While many speculations around this year’s holiday shipping season — typically referred to as “peak” — remain muted, the newly released National Truckload Index Forecast (NTIF, the white dotted line) supports this expectation by showing a relatively flat trend in spot rates over the next 28 days.
The National Truckload Index (NTI) represents the average national spot rate for loads moving more than 250 miles. The NTIF is a projection of this index but is built on more than just historical rates with imports, wholesale fuel prices and contract rate data also being a part of the calculation among others.
The direction and magnitude are more important than the nominal value, as it is indicative of truckload capacity fluctuations across the U.S. Increasing values indicate tighter capacity as shippers bid against each other. This year’s market has several data points that support a relatively loose environment to close the year.
Peak season looks just like it sounds on the historical chart of the NTI with spot rates spiking by as much as 13% in 2019. The NTIF looks more like it is valuing the last six-month trend over historical holiday experiences.
Forecasts are naturally imperfect so it is important to know where some of the leanings are. Spot rates have not necessarily jumped around Thanksgiving in 2020 and 2021 the same way they did pre-pandemic. This may have an influence on keeping the forecast muted as the model weighs more recent holiday experiences more heavily.
The historical back testing shows a correlation of 85 (an extremely good result) and an average margin of error between 7 cents and 12 cents a mile from 15 to 30 days out, meaning that at worst, rates are still not expected to rise back to where they were in early October around Thanksgiving. So why is it so important to get this period right?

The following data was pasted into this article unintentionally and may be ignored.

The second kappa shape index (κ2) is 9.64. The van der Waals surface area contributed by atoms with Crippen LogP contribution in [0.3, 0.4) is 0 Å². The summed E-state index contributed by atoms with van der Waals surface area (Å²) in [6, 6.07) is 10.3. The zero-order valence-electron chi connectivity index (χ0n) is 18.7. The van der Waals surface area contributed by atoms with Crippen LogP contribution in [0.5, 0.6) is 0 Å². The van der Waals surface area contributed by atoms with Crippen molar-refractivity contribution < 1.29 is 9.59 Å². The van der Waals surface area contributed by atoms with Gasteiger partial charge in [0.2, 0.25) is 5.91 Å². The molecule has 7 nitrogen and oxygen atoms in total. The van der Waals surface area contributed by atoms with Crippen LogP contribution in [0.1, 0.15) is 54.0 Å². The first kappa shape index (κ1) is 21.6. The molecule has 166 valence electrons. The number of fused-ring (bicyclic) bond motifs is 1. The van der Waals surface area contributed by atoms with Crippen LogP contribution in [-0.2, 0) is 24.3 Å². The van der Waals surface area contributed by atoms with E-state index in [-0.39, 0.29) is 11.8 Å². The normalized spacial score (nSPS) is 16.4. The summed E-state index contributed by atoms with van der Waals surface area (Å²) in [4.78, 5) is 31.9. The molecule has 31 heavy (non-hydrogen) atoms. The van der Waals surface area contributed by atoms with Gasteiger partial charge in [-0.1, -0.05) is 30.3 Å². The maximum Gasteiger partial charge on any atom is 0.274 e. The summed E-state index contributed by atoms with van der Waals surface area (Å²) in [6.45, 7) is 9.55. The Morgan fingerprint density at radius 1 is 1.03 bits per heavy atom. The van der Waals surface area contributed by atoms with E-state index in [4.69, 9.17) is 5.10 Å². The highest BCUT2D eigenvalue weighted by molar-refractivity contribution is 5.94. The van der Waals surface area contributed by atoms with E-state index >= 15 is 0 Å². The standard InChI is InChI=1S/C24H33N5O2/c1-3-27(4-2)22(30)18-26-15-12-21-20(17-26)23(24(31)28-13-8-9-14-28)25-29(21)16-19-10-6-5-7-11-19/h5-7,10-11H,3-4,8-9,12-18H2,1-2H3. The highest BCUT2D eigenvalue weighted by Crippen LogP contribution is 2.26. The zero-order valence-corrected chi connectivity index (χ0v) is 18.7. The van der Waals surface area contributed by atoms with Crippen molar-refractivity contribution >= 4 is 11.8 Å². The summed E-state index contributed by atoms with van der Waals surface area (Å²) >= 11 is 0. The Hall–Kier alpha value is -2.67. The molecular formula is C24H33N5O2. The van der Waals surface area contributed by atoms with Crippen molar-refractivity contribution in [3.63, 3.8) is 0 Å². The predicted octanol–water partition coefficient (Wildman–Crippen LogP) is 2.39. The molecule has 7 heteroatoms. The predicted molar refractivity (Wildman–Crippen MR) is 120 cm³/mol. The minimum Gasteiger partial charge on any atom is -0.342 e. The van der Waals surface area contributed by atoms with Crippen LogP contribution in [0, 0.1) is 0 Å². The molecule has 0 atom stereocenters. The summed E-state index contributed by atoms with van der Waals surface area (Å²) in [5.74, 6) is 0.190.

While the bulk of the yearly shipping occurs during the spring and summer months, the holiday season typically provides the highest margin opportunities for carriers and brokers and can make or break shipping budgets. This is due to a few factors and they aren’t exactly what you might think.
Shipping service requirements change. Retail shippers have an increased sense of urgency as they respond more quickly to consumer demand. Demand forecasts are tricky around the holidays as gift buying trends are a lot like TikTok videos in the way you never know what will go viral. Shippers have to be ready to pounce when their items become the hot commodity.
Capacity is dramatically reduced. Drivers take more vacation time around Thanksgiving and Christmas than any other holidays, just like the rest of the U.S. population. This not only means they have less availability around their vacations, but it also limits their coverage around their time off.
Fleet managers can’t send their driver who lives in Florida to California the week before they have home time. They will put boundaries around where they send them to make sure they are in a position to make it home in time.
Demand spikes can be a thing, but most shippers try to get everything positioned closer to the consumer in the months leading up to November and December. This is why we typically see maritime and rail shipping volumes peak from August into October — a trend that has been somewhat hard to identify during the pandemic.
Much of the demand-side influence on the spot market comes from expedited or guaranteed service shipments during the holidays.
The national Outbound Tender Volume Index (OTVI) — a measure of domestic truckload demand — dropped 7% to start the month. While this is seasonal to an extent, this level of decline is alarming and also supportive of a market that will have ample capacity if demand does increase later this month.
While the forecast for a muted peak season may not be very surprising, it is yet another validation point for anyone trying to wrap their heads around what to expect in one of the most important times of the year for shipping.
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